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From Ilan Kirsh <ki...@objectdb.com>
Subject Re: The Future of JDO
Date Fri, 06 Oct 2006 00:55:56 GMT
I found now an interesting poll at http://www.java.net/pub/pq/122. The 
results should be taken suspiciously of course, but it seems that JDO still 
has some hope as it is. However, probably by extending JPA as Hibernate and 
TopLink do it has much better chances. I agree that the big question is 
whether the effort worth it. I hope it does.

----- Original Message ----- 
From: "David Jordan" <davejrdn@bellsouth.net>
To: "Ilan Kirsh" <kirsh@objectdb.com>
Cc: "Andy Jefferson" <andy@jpox.org>; <jdo-dev@db.apache.org>; "JDO Expert 
Group" <jdo-experts-ext@sun.com>
Sent: Friday, October 06, 2006 1:32 AM
Subject: Re: The Future of JDO


>
> I am not at all opposed to what Andy has suggested. I guess the big 
> question is whether JDO offers enough beyond JPA that makes this  effort 
> worthwhile, versus everyone just doing JPA.
>
> On Oct 5, 2006, at 7:17 PM, Ilan Kirsh wrote:
>
>> My personal feeling after reading the JPA spec and two books on
>> EJB 3 / JPA is that JPA is not so weak. It has an excellent query
>> language and API that  is very similar to JDO (but more compact).
>> I highly recommend reading "Pro EJB 3 - Java Persistence API" /
>> Apress (despite statements such as "as a result JDO spent most of
>> its time in the persistence underground" and "the writing was on the
>> wall for JDO" - which are very natural for the two authors that work
>> for Oracle).
>>
>> Anyway, I do think that JPA has good chances to succeed. It does
>> take time to achieve a critical mass of implementations and users but
>> it seems that JPA is on the right track. If it succeeds we should be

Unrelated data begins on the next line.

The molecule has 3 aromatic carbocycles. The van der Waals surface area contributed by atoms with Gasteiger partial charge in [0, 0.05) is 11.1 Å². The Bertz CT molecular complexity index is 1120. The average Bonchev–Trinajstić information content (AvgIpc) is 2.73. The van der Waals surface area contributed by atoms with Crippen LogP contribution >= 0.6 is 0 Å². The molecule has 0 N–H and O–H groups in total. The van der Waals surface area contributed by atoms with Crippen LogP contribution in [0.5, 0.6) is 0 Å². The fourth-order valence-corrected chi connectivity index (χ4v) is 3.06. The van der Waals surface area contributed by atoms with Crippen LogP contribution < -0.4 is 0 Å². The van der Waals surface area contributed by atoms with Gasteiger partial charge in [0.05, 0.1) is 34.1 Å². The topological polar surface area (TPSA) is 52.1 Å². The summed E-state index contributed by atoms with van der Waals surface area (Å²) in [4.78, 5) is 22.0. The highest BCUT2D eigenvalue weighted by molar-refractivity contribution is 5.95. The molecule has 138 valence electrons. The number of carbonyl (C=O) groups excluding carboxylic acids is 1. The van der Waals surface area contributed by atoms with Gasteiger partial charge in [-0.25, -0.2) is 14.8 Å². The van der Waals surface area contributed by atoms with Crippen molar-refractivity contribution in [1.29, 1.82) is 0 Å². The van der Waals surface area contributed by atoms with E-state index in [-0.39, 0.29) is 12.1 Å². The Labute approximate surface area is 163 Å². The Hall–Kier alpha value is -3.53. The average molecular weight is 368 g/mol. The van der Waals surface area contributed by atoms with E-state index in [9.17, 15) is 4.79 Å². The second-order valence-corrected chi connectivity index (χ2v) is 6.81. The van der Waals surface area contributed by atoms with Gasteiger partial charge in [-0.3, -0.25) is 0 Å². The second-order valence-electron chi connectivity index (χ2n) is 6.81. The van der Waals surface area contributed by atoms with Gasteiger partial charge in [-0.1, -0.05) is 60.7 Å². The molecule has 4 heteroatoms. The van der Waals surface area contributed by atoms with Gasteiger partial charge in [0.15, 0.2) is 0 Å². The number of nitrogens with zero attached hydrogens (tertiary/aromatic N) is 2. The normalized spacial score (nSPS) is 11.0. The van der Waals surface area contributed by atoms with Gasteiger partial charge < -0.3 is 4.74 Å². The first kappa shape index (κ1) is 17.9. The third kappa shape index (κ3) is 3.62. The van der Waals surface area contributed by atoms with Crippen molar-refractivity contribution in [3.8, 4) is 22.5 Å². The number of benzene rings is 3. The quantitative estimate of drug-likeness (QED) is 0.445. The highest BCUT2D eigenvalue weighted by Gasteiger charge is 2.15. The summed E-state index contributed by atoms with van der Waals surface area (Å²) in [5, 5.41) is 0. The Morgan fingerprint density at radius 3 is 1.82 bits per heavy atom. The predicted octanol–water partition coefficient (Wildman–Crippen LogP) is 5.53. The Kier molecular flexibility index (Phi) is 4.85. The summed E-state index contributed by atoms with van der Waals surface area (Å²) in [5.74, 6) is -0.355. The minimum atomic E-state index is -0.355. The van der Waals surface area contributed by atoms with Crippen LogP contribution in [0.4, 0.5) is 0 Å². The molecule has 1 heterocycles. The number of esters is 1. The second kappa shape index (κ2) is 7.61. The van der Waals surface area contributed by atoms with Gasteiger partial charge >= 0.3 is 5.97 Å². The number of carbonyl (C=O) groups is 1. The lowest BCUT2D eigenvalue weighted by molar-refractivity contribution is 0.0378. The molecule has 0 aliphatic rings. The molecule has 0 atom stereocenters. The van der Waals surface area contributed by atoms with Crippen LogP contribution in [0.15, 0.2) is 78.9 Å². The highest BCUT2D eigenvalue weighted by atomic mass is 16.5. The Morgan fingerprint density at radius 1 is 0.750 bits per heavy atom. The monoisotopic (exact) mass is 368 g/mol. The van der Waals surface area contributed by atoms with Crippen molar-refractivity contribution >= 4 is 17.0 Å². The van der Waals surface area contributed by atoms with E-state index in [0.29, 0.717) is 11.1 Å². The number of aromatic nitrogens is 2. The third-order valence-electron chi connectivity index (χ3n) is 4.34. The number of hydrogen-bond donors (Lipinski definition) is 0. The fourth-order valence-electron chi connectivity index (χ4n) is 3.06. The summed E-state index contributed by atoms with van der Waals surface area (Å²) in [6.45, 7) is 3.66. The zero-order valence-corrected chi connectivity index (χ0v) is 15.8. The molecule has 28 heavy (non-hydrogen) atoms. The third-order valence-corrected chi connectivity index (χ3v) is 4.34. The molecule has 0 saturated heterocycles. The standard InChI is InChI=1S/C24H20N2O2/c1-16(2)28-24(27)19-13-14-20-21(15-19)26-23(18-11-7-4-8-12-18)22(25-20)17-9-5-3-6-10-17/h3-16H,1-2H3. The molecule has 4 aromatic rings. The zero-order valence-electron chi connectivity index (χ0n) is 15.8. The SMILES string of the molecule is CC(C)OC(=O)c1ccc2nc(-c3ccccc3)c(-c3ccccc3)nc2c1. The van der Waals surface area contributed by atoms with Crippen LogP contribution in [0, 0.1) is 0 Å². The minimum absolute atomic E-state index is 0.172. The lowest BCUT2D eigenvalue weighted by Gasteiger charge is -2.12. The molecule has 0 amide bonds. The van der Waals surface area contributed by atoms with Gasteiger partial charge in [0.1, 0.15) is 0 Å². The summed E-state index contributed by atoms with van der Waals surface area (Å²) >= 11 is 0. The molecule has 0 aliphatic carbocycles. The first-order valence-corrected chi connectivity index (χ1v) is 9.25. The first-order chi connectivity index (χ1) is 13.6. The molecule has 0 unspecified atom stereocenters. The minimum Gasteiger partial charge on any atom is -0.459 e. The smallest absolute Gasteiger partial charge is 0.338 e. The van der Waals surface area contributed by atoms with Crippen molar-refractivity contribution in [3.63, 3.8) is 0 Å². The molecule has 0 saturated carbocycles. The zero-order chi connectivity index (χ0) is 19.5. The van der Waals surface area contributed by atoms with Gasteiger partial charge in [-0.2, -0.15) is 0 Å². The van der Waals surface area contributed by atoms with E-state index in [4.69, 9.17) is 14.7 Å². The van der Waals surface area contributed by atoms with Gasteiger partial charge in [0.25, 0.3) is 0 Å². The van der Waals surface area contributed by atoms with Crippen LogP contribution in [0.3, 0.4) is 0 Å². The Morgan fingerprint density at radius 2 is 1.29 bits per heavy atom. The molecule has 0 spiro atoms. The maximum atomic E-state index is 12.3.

>> ready. Therefore, I think that Andy's list looks very good as a base
>> for JDO 2.1.
>>
>> Ilan
>>
>>> Totally agree. I would think of the following items
>>>
>>> 1. "persistence.xml". I see no real reason not to allow  specification 
>>> of
>>> classes to be persisted using persistence.xml as an additional way of
>>> creating the PMF.
>>>
>>> 2. Persistence API. There are not many differences between JPA and  JDO 
>>> methods
>>> so what you propose should be straightforward. Those JDO 
>>> implementations that
>>> have/are implementing JPA will know that it is simply putting a  wrapper
>>> around their existing JDO method. Why not include in 2.1?
>>>
>>> 3. Query Language. JPQL can be made available via the query  "language" 
>>> flag in
>>> the existing API (so we add "javax.jdo.query.JPQL" or something as  a 
>>> valid
>>> value). OK the JDO implementation (if supporting this language)  will 
>>> have to
>>> add a new query language but the hook is there. Could be an  optional 
>>> feature
>>> in JDO 2.1 ?
>>>
>>> 4. Types. Mandate support for Enums, Calendar when running under  Java5, 
>>> so all
>>> types that JPA supports are there. Why not include in 2.1?
>>>
>>> 5. Annotations. The donated JDO2 annotations need splitting between
>>> persistence annotations, and ORM. Looking through the JPA  annotations 
>>> some
>>> time ago, it wasn't clear that we can just take theirs and add  others 
>>> due to
>>> too many missing concepts. What the JDO(3) spec could do is  firstly 
>>> define
>>> the precedence of annotations and metadata (to match the JPA spec
>>> definition), and secondly define how JPA annotations can be used  by a 
>>> JDO3
>>> implementation. In addition provide JDO2/3 annotations to allow finer
>>> definition.
>>>
>>> -- 
>>> Andy
>>
>>
>
>
>
> 



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